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Daughter Adopts 'Goth' Style and Bad Attitude
Q: My daughter is 14-years-old. She has changed her style of dress to "Goth" and has acquired friends outside of our city. I know this is the age they begin to experiment with drugs and alcohol. I have tried to keep informed and active in her life, but I'm afraid it's not working. I have always been strict but fair. I let her know the rules up front so there are no surprises when she faces the consequences of her behavior. I am almost out of behavior-altering ideas; just when I think she understands the give and take rule, she pulls a fast one on me. I have never used violence for discipline, always opting for unique tactics. For example, she was failing math, so I would change her password on AOL to be a math problem and the answer was her new password. If she slams the bedroom door, I remove it from the hinges for a day (the lack of privacy did work). I believe I have control and I do have the upper hand, but how can I stress the importance of responsibility and socially acceptable behavior? I don't want her to suddenly come to her senses at age 30. I know it's a tough age, but I can't let her throw away her future-- her high school transcript begins this year in ninth grade.
A: Don't expect the worst from her. Your worry and attempts to "have the upper hand" are not going to work anymore. If you frame your relationship with her during her teens as one in which you are battling her for control, I guarantee you that you will lose this war. She will test you as she struggles to find her identity apart from you. That's her job at this age and stage.
Check out how much of your communication with her involves your criticizing her, complaining about her, arguing with her, or giving her consequences. You have to change that ratio so that the majority of your interactions with her revolve around your showing a genuine interest in her life, giving her encouraging words for her "doing things right," and allowing her to make responsible choices on a day-to-day basis.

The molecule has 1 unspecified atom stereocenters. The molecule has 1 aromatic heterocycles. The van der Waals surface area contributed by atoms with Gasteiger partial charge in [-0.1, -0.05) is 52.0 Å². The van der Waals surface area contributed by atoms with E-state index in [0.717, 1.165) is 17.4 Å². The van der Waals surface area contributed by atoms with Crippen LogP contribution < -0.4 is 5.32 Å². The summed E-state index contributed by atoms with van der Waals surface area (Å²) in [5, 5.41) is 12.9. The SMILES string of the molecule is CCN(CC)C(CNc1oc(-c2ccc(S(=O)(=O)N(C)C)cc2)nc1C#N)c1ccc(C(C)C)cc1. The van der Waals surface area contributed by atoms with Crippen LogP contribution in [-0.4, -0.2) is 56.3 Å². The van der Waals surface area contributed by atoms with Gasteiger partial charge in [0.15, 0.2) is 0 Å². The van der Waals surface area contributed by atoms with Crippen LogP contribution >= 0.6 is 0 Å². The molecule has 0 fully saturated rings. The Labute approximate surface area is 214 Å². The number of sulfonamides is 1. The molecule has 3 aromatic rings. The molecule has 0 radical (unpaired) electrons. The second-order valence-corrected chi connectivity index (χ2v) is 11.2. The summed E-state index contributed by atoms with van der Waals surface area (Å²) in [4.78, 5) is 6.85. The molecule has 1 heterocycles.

Listen more than you talk. Ask more than tell. State facts instead of accusations. Be very clear about your strong views, opinions, and values. Respect her need for privacy. Involve her in negotiating rules and exploring solutions to problems. Give Taffel and Blau's, Parenting by Heart a read; it will help you ask yourself the right questions regarding your relationship with your daughter.
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Carleton Kendrick has been in private practice as a family therapist and has worked as a consultant for more than 20 years. He has conducted parenting seminars on topics ranging from how to discipline toddlers to how to stay connected with teenagers. Kendrick has appeared as an expert on national broadcast media such as CBS, Fox Television Network, Cable News Network, CNBC, PBS, and National Public Radio. In addition, he's been quoted in the New York Times, Washington Post, Chicago Tribune, Boston Globe, USA Today, Reader's Digest, BusinessWeek, Good Housekeeping, Woman's Day, and many other publications.